How to Have a Greener Home on a Frugal Budget

Whether you live in the sticks or have someone’s closet in the city, there is always room for making a greener, more earth conscious home. We’re all about promoting an earth conscious home, helping others and the planet out while also not having to withdraw your 401K to do so. We advocate self made products, local produce and services, and previously loved gems from local thrift stores.

Here are 5 ways we help the earth and turned our home into a more eco-friendly place on a couple of dimes.

brooke-lark-194252Stop eating out

Restaurants are the kings and queens of garbage when it comes to food waste. If the color isn’t right, the produce isn’t shaped correctly, or there is a funny spot on it — it can’t be used. Plastic straws, paper napkins, mint packages, and paper place mats are all ending up in the landfill.

And what’s more? Your food at home is going to waste and possibly spoiling because you aren’t eating at home. The Beard and I’s first year together, we ate out a lot! He was working and I was going to school and waitressing. I was in charge of making our meals. If I didn’t feel up to it (OR THE DISHES WERE DIRTY) we were going out to eat that night.

And when you’re living in an apartment, composting isn’t that easy. Finding someone to take your kitchen scraps is just a hassle. We were also eating a lot of meat back then. Not only was our produce going bad, but also our meat. Do you know how expensive that was? That didn’t even include the cost of our meals out.

Now, we go out once or twice a month, being very aware of our outings. Dishes are done 3-4 times a day around here. Meals are made from scratch. And our bank account is benefiting substantially from it, while I also think the earth is screaming, “THANK YOU!” to us on a regular basis.

We no longer waste any food, even the dogs get to lick our plates. Rotten produce is inevitable at times but we either compost it or chop that spot off and cut it up. Paper and plastic products are not piling up somewhere in a landfill. And leftovers are like the greatest gift on earth!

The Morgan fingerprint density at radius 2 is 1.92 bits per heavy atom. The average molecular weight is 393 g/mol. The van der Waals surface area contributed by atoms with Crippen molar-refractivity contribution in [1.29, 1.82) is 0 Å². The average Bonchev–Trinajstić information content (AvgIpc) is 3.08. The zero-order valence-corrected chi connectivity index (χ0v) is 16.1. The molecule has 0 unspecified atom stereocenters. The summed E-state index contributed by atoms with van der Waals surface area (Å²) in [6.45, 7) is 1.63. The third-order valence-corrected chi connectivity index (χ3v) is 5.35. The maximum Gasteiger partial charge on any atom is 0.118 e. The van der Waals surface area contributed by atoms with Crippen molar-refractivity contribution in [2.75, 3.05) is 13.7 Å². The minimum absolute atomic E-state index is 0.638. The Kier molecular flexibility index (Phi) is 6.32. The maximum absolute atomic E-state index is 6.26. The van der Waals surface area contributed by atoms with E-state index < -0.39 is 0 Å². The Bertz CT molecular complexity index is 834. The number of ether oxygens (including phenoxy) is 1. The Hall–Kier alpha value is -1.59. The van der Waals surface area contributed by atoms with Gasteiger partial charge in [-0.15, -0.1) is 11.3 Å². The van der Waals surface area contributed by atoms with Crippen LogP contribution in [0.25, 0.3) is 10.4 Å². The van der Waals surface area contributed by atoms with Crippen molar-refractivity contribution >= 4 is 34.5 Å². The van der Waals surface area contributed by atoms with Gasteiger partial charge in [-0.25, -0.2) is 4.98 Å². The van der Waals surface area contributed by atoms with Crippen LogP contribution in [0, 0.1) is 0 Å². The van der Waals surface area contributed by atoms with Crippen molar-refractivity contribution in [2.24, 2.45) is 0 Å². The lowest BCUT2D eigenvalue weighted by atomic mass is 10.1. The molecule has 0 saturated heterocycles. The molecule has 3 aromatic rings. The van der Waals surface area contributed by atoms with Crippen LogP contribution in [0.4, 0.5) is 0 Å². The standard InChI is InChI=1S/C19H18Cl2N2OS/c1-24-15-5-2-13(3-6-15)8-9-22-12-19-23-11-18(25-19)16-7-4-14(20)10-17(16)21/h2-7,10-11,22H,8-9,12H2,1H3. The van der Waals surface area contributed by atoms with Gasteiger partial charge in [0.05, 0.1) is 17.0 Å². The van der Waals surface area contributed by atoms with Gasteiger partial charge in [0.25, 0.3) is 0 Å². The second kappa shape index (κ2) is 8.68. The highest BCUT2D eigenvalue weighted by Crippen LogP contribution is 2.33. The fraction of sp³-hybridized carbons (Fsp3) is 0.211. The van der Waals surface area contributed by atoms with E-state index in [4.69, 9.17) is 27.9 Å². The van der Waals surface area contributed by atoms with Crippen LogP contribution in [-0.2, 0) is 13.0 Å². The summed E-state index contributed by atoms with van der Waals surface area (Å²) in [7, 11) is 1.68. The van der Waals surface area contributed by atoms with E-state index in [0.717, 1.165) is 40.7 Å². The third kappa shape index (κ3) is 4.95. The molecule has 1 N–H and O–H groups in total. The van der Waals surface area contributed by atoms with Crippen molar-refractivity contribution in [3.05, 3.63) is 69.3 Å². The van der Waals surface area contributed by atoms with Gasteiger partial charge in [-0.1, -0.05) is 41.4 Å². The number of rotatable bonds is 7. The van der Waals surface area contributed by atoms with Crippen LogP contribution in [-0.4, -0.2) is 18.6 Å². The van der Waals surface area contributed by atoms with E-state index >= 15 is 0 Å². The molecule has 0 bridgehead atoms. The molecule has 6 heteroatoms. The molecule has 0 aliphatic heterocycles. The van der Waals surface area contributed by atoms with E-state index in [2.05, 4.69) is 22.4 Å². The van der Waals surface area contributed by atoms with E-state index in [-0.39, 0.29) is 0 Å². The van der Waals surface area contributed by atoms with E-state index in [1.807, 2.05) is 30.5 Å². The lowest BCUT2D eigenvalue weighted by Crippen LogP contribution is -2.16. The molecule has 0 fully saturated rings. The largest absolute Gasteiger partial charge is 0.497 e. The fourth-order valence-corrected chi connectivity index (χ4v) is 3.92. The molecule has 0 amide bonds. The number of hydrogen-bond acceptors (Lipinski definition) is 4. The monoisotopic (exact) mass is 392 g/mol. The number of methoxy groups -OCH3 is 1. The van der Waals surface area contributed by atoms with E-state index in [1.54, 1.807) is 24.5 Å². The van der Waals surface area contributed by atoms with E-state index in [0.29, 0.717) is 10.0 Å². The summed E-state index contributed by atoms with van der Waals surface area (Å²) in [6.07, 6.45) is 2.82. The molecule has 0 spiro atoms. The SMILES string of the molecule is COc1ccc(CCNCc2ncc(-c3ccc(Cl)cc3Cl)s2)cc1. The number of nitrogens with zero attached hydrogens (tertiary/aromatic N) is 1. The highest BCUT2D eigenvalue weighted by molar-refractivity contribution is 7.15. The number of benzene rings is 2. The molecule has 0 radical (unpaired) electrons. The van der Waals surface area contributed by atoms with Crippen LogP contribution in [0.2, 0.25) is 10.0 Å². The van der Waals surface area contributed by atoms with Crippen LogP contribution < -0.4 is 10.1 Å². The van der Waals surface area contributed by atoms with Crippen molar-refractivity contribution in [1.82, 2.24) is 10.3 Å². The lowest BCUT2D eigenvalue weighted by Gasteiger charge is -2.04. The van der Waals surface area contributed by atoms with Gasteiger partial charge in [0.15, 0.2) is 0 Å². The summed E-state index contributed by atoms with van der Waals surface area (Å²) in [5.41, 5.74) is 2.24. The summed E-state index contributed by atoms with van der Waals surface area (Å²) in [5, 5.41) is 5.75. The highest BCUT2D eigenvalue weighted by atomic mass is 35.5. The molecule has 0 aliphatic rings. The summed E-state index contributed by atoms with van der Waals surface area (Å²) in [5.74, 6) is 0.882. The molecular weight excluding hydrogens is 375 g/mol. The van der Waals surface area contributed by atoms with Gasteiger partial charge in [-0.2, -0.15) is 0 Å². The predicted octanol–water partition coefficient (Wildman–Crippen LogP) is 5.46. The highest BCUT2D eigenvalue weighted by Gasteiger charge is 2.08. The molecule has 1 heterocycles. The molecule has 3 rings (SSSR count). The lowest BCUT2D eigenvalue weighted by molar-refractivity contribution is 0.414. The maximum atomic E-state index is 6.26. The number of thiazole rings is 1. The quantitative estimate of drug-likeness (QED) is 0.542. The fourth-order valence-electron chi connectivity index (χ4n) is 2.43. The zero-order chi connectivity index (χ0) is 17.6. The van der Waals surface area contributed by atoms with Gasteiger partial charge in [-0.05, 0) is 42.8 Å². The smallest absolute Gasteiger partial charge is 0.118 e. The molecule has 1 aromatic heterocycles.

Decorate with thrifted finds

I like to think of myself as the Queen of the Thrift Stores, though I know there are many of you out there that are far better than I at thrifting. But yes — I have a problem and yes we are working on a solution for that problem.

We’re opening up a booth in a local mall-shop to sell all my thrifted finds. Home goods, clothing, kitchenware. You name it (other than lingerie) I’ll be selling it. Killing two birds with one stone. We get to have a beautiful home, that is always changing in style — while I get to share my passion and amazing finds with like-minded people.

If you haven’t read my post on Having Your Dream House on a Frugal Budget — you really should!

annie-spratt-370980Ditch the plastic

Ya’ll better move over and make some room for my glass jars. I can’t have enough glass containers. We don’t own a single plastic container. I collect our glass jars from things like salsa, olives, pesto, etc. And I also love my double set of Pyrex storage containers.

Thrift stores are the best place to find sealable jars for dry storage foods like beans, pasta, lentils, flax seed, flour, and so on. Finding big glass jars for sugar, flour, and oats are like the biggest score for me at a thrift store.

We don’t use disposable kitchen cutlery or plates. Reusable shopping bags and produce bags help eliminate the packaging and plastic at the grocery stores. I don’t purchase water bottles. We have reusable ones and we refill our water jugs at a local store for drinking water for our brand new water dispenser that we purchased from Bed Bath and Beyond. I am so in love!